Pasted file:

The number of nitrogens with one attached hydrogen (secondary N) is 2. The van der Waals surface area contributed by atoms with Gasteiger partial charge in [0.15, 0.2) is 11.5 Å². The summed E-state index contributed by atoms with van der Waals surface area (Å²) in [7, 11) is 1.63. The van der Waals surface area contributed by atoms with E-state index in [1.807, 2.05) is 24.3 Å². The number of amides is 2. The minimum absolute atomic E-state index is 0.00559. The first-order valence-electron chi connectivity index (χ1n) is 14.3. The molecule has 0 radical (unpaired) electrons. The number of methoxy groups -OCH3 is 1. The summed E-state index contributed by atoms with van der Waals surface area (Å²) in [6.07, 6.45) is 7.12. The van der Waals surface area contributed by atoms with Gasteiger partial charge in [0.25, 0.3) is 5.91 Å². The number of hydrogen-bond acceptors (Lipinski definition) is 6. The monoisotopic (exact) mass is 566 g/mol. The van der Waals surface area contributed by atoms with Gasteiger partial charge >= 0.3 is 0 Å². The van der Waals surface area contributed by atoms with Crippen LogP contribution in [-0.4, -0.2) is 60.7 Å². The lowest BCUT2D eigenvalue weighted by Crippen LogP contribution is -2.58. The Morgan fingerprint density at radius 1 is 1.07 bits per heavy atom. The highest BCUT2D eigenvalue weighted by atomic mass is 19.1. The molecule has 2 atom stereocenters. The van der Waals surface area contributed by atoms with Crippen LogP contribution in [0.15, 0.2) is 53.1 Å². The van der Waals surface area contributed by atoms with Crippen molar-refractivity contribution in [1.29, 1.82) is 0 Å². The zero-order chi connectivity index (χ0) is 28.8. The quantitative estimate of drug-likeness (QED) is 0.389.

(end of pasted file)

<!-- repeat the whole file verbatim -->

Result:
The number of nitrogens with one attached hydrogen (secondary N) is 2. The van der Waals surface area contributed by atoms with Gasteiger partial charge in [0.15, 0.2) is 11.5 Å². The summed E-state index contributed by atoms with van der Waals surface area (Å²) in [7, 11) is 1.63. The van der Waals surface area contributed by atoms with E-state index in [1.807, 2.05) is 24.3 Å². The number of amides is 2. The minimum absolute atomic E-state index is 0.00559. The first-order valence-electron chi connectivity index (χ1n) is 14.3. The molecule has 0 radical (unpaired) electrons. The number of methoxy groups -OCH3 is 1. The summed E-state index contributed by atoms with van der Waals surface area (Å²) in [6.07, 6.45) is 7.12. The van der Waals surface area contributed by atoms with Gasteiger partial charge in [0.25, 0.3) is 5.91 Å². The number of hydrogen-bond acceptors (Lipinski definition) is 6. The monoisotopic (exact) mass is 566 g/mol. The van der Waals surface area contributed by atoms with Gasteiger partial charge >= 0.3 is 0 Å². The van der Waals surface area contributed by atoms with Crippen LogP contribution in [-0.4, -0.2) is 60.7 Å². The lowest BCUT2D eigenvalue weighted by Crippen LogP contribution is -2.58. The Morgan fingerprint density at radius 1 is 1.07 bits per heavy atom. The highest BCUT2D eigenvalue weighted by atomic mass is 19.1. The molecule has 2 atom stereocenters. The van der Waals surface area contributed by atoms with Crippen LogP contribution in [0.15, 0.2) is 53.1 Å². The van der Waals surface area contributed by atoms with Crippen molar-refractivity contribution in [1.29, 1.82) is 0 Å². The zero-order chi connectivity index (χ0) is 28.8. The quantitative estimate of drug-likeness (QED) is 0.389.